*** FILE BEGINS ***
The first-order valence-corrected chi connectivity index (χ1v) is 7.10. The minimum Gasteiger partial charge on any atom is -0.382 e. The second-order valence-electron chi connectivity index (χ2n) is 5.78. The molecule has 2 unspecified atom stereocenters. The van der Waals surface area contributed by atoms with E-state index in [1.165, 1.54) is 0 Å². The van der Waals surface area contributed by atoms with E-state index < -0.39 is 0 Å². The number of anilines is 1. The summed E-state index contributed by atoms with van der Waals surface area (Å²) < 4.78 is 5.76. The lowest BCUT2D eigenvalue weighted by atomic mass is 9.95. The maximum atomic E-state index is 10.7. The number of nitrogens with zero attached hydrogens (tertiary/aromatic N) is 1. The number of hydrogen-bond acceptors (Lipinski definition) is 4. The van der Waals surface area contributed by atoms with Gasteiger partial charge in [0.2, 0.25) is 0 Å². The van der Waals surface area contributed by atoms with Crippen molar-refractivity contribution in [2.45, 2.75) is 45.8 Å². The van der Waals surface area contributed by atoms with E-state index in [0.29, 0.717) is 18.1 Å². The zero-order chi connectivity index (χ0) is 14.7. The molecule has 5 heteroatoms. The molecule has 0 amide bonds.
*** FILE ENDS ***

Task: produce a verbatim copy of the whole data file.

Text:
The first-order valence-corrected chi connectivity index (χ1v) is 7.10. The minimum Gasteiger partial charge on any atom is -0.382 e. The second-order valence-electron chi connectivity index (χ2n) is 5.78. The molecule has 2 unspecified atom stereocenters. The van der Waals surface area contributed by atoms with E-state index in [1.165, 1.54) is 0 Å². The van der Waals surface area contributed by atoms with E-state index < -0.39 is 0 Å². The number of anilines is 1. The summed E-state index contributed by atoms with van der Waals surface area (Å²) < 4.78 is 5.76. The lowest BCUT2D eigenvalue weighted by atomic mass is 9.95. The maximum atomic E-state index is 10.7. The number of nitrogens with zero attached hydrogens (tertiary/aromatic N) is 1. The number of hydrogen-bond acceptors (Lipinski definition) is 4. The van der Waals surface area contributed by atoms with Gasteiger partial charge in [0.2, 0.25) is 0 Å². The van der Waals surface area contributed by atoms with Crippen molar-refractivity contribution in [2.45, 2.75) is 45.8 Å². The van der Waals surface area contributed by atoms with E-state index in [0.29, 0.717) is 18.1 Å². The zero-order chi connectivity index (χ0) is 14.7. The molecule has 5 heteroatoms. The molecule has 0 amide bonds.